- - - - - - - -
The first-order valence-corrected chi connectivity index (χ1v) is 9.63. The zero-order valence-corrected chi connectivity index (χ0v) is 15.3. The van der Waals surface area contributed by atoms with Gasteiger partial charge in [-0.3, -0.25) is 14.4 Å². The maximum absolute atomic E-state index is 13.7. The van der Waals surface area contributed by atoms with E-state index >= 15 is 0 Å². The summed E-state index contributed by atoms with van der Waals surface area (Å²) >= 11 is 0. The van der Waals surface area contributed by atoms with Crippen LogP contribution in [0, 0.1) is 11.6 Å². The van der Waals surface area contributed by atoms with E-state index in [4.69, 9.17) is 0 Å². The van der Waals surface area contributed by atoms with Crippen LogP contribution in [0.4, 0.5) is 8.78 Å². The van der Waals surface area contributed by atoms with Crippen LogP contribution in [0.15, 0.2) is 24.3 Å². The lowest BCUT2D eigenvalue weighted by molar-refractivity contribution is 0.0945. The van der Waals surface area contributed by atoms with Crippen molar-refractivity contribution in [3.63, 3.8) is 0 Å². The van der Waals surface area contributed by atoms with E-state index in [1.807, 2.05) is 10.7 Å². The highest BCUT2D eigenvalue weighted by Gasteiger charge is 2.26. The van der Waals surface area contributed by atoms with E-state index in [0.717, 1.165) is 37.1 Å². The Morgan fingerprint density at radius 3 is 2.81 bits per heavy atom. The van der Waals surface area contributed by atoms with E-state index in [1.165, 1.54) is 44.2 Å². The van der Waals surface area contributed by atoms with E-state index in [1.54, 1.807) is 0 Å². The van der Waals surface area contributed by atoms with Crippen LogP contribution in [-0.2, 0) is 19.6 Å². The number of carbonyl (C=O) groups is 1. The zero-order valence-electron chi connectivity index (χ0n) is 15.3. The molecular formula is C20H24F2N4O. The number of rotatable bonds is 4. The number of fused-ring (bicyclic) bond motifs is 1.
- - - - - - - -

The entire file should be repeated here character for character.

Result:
The first-order valence-corrected chi connectivity index (χ1v) is 9.63. The zero-order valence-corrected chi connectivity index (χ0v) is 15.3. The van der Waals surface area contributed by atoms with Gasteiger partial charge in [-0.3, -0.25) is 14.4 Å². The maximum absolute atomic E-state index is 13.7. The van der Waals surface area contributed by atoms with E-state index >= 15 is 0 Å². The summed E-state index contributed by atoms with van der Waals surface area (Å²) >= 11 is 0. The van der Waals surface area contributed by atoms with Crippen LogP contribution in [0, 0.1) is 11.6 Å². The van der Waals surface area contributed by atoms with E-state index in [4.69, 9.17) is 0 Å². The van der Waals surface area contributed by atoms with Crippen LogP contribution in [0.4, 0.5) is 8.78 Å². The van der Waals surface area contributed by atoms with Crippen LogP contribution in [0.15, 0.2) is 24.3 Å². The lowest BCUT2D eigenvalue weighted by molar-refractivity contribution is 0.0945. The van der Waals surface area contributed by atoms with Crippen molar-refractivity contribution in [3.63, 3.8) is 0 Å². The van der Waals surface area contributed by atoms with E-state index in [1.807, 2.05) is 10.7 Å². The highest BCUT2D eigenvalue weighted by Gasteiger charge is 2.26. The van der Waals surface area contributed by atoms with E-state index in [0.717, 1.165) is 37.1 Å². The Morgan fingerprint density at radius 3 is 2.81 bits per heavy atom. The van der Waals surface area contributed by atoms with E-state index in [1.165, 1.54) is 44.2 Å². The van der Waals surface area contributed by atoms with E-state index in [1.54, 1.807) is 0 Å². The van der Waals surface area contributed by atoms with Crippen LogP contribution in [-0.2, 0) is 19.6 Å². The number of carbonyl (C=O) groups is 1. The zero-order valence-electron chi connectivity index (χ0n) is 15.3. The molecular formula is C20H24F2N4O. The number of rotatable bonds is 4. The number of fused-ring (bicyclic) bond motifs is 1.